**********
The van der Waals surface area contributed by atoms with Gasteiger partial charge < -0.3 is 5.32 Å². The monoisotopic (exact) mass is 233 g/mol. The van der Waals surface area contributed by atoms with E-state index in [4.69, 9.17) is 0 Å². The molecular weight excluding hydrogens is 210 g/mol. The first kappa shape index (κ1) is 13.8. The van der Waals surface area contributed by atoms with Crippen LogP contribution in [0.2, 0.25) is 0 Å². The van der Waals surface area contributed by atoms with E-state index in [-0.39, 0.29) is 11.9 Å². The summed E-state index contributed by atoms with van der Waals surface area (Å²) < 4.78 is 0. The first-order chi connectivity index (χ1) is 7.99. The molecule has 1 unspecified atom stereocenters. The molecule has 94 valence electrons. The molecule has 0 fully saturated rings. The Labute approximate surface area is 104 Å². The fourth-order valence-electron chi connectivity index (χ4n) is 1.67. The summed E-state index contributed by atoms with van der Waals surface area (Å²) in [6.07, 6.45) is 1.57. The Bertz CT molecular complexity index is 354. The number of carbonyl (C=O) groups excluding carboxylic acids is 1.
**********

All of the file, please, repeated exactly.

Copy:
The van der Waals surface area contributed by atoms with Gasteiger partial charge < -0.3 is 5.32 Å². The monoisotopic (exact) mass is 233 g/mol. The van der Waals surface area contributed by atoms with E-state index in [4.69, 9.17) is 0 Å². The molecular weight excluding hydrogens is 210 g/mol. The first kappa shape index (κ1) is 13.8. The van der Waals surface area contributed by atoms with Crippen LogP contribution in [0.2, 0.25) is 0 Å². The van der Waals surface area contributed by atoms with E-state index in [-0.39, 0.29) is 11.9 Å². The summed E-state index contributed by atoms with van der Waals surface area (Å²) < 4.78 is 0. The first-order chi connectivity index (χ1) is 7.99. The molecule has 1 unspecified atom stereocenters. The molecule has 94 valence electrons. The molecule has 0 fully saturated rings. The Labute approximate surface area is 104 Å². The fourth-order valence-electron chi connectivity index (χ4n) is 1.67. The summed E-state index contributed by atoms with van der Waals surface area (Å²) in [6.07, 6.45) is 1.57. The Bertz CT molecular complexity index is 354. The number of carbonyl (C=O) groups excluding carboxylic acids is 1.